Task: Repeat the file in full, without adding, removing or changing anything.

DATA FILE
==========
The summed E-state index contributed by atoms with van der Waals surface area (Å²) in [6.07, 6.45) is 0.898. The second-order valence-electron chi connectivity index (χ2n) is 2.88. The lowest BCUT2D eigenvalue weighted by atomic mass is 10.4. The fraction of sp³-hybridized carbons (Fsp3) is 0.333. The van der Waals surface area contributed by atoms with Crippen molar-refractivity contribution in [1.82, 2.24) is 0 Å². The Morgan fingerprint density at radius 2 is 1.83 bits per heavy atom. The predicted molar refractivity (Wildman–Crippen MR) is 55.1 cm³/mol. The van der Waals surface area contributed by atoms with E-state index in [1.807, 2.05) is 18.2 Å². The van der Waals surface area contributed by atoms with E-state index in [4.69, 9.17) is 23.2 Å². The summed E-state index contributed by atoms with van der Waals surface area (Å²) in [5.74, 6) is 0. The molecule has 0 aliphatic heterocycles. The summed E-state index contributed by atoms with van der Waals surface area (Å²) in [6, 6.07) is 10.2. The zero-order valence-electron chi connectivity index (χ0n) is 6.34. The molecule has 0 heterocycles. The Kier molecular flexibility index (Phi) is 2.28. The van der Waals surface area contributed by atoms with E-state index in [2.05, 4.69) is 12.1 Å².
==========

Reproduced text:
The summed E-state index contributed by atoms with van der Waals surface area (Å²) in [6.07, 6.45) is 0.898. The second-order valence-electron chi connectivity index (χ2n) is 2.88. The lowest BCUT2D eigenvalue weighted by atomic mass is 10.4. The fraction of sp³-hybridized carbons (Fsp3) is 0.333. The van der Waals surface area contributed by atoms with Crippen molar-refractivity contribution in [1.82, 2.24) is 0 Å². The Morgan fingerprint density at radius 2 is 1.83 bits per heavy atom. The predicted molar refractivity (Wildman–Crippen MR) is 55.1 cm³/mol. The van der Waals surface area contributed by atoms with E-state index in [1.807, 2.05) is 18.2 Å². The van der Waals surface area contributed by atoms with E-state index in [4.69, 9.17) is 23.2 Å². The summed E-state index contributed by atoms with van der Waals surface area (Å²) in [5.74, 6) is 0. The molecule has 0 aliphatic heterocycles. The summed E-state index contributed by atoms with van der Waals surface area (Å²) in [6, 6.07) is 10.2. The zero-order valence-electron chi connectivity index (χ0n) is 6.34. The molecule has 0 heterocycles. The Kier molecular flexibility index (Phi) is 2.28. The van der Waals surface area contributed by atoms with E-state index in [2.05, 4.69) is 12.1 Å².